Artificial Intelligence Can Now Spot Art Forgeries by Comparing Brush Strokes
Is AI the future of art authentication?
Could artificial intelligence be the end of the dubious science of connoisseurship? According to a new study, a form of AI called a recurrent neural network may now be able to identify forged paintings.
Researchers from New Jersey’s Rutgers University and the Atelier for Restoration & Research of Paintings in the Netherlands have published their findings in a paper, titled “Picasso, Matisse, or a Fake?
Automated Analysis of Drawings at the Stroke Level for Attribution and Authentication.” The AI was able to find fake artworks simply by comparing the strokes used to compose the image.
Determining the authenticity of a work of art has long been a considerable challenge. The branch of authentication known as connoisseurship endeavors to identify an artist’s stylistic trademarks. There is a slew of more technical methods as well; a canvas can be taken to a lab for a full battery of tests, such as infrared spectroscopy, gas chromatography, and radiometric dating.
The technical analysis can only provide so much information, and the human experts ultimately must trust their gut when it comes to determining whether a piece is the real deal, a worthless forgery, or simply by the hand of another artist.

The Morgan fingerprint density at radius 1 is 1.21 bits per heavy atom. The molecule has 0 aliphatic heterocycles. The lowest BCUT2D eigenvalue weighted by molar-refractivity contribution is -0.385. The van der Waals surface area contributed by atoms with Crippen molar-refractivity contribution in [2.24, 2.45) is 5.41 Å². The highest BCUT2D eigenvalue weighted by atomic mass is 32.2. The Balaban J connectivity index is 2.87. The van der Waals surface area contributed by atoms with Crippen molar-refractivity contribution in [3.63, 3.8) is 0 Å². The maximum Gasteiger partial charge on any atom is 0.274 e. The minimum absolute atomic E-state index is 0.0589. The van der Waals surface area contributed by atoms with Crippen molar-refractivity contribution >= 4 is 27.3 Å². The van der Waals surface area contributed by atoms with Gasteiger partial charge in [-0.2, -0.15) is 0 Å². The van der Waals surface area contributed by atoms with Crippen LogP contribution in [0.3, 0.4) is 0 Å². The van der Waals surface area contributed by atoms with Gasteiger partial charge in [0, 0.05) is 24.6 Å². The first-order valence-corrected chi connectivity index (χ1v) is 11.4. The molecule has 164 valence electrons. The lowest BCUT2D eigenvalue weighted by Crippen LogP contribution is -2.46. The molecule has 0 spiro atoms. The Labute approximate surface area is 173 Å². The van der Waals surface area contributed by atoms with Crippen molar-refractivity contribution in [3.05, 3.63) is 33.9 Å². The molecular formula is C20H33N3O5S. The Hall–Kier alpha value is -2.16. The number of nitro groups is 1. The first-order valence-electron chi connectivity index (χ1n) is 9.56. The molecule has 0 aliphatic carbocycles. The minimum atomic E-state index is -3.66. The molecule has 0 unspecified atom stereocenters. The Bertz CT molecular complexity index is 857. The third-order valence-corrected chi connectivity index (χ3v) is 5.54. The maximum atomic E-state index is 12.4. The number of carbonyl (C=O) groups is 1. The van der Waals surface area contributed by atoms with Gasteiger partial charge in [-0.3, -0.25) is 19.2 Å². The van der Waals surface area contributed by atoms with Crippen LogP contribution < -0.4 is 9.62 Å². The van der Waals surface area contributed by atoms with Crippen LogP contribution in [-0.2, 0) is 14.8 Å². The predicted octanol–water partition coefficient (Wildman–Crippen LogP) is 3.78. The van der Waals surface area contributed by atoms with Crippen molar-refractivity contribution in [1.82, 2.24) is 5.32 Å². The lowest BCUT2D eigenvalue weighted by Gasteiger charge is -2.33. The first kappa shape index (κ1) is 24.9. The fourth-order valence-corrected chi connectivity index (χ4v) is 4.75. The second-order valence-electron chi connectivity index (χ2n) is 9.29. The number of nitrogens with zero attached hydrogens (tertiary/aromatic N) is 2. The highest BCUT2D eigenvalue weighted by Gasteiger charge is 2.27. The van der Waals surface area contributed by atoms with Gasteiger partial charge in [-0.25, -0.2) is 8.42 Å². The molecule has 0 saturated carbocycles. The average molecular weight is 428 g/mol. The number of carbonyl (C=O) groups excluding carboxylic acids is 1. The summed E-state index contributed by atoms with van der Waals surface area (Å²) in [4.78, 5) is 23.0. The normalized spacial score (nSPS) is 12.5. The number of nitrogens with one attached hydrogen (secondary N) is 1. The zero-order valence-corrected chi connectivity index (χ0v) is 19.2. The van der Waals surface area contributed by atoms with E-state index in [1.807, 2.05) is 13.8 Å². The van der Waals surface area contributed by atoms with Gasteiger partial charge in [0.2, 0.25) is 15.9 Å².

In the new study, researchers provided the AI with 300 line drawings by famous artists including Pablo Picasso, Henri Matisse, and Egon Schiele.
Analyzing the works, the AI identified 80,000 individual strokes, and, through the neural network, learned what features in the strokes were specific to which artists. A machine-learning algorithm was also taught to look for these features, such as the differences in line weight, which reflect how hard the artist was pushing.
By combining the neural network and the machine-learning algorithm, the study found that AI was able to correctly identify a work’s author 80 percent of the time. Even more impressive was its ability to detect each and every forgery with which it was presented, just from looking at a single stroke.
“A human cannot do that,” paper author Ahmed Elgammal, a professor at Rutgers, told the MIT Technology Review.
The paper argues that AI can be a cost-effective alternative to expensive scientific analysis, especially when it comes to less expensive works on paper. And where a forger can sometimes come by the correct materials to mimic a historic work, it is harder to replicate the artist’s hand and fool the AI.
“In contrast to subject matter and compositional elements, the characteristics of individual strokes carry the artist’s unintentional signature, which is hard to imitate or forge, even if the forger intends to do,” reads the paper.
Because the AI is relying on the line work to make its determinations, the technique does have its limitations. The scientists hope to test the AI further using paintings in addition to drawings but will limit the trials to Impressionist works and other canvases with distinct brushstrokes—paintings with no visible lines are currently beyond the technology’s scope.
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